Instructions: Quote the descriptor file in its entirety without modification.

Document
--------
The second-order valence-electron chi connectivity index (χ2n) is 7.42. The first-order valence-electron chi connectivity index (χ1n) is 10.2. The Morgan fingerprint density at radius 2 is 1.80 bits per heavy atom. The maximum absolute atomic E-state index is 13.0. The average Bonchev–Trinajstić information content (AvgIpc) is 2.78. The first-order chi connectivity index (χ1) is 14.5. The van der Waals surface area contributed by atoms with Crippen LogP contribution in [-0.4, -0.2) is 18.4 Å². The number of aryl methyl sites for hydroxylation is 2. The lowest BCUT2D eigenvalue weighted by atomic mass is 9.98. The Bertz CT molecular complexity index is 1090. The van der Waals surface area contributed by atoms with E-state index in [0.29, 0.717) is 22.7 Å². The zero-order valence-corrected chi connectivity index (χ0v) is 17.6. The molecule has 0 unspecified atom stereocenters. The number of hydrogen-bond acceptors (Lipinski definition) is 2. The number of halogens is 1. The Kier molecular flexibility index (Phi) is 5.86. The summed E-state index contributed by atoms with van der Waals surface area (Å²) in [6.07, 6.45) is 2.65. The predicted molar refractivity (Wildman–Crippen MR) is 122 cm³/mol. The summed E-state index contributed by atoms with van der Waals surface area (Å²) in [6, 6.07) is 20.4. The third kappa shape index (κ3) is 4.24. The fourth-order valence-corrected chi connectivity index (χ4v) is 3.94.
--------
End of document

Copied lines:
The second-order valence-electron chi connectivity index (χ2n) is 7.42. The first-order valence-electron chi connectivity index (χ1n) is 10.2. The Morgan fingerprint density at radius 2 is 1.80 bits per heavy atom. The maximum absolute atomic E-state index is 13.0. The average Bonchev–Trinajstić information content (AvgIpc) is 2.78. The first-order chi connectivity index (χ1) is 14.5. The van der Waals surface area contributed by atoms with Crippen LogP contribution in [-0.4, -0.2) is 18.4 Å². The number of aryl methyl sites for hydroxylation is 2. The lowest BCUT2D eigenvalue weighted by atomic mass is 9.98. The Bertz CT molecular complexity index is 1090. The van der Waals surface area contributed by atoms with E-state index in [0.29, 0.717) is 22.7 Å². The zero-order valence-corrected chi connectivity index (χ0v) is 17.6. The molecule has 0 unspecified atom stereocenters. The number of hydrogen-bond acceptors (Lipinski definition) is 2. The number of halogens is 1. The Kier molecular flexibility index (Phi) is 5.86. The summed E-state index contributed by atoms with van der Waals surface area (Å²) in [6.07, 6.45) is 2.65. The predicted molar refractivity (Wildman–Crippen MR) is 122 cm³/mol. The summed E-state index contributed by atoms with van der Waals surface area (Å²) in [6, 6.07) is 20.4. The third kappa shape index (κ3) is 4.24. The fourth-order valence-corrected chi connectivity index (χ4v) is 3.94.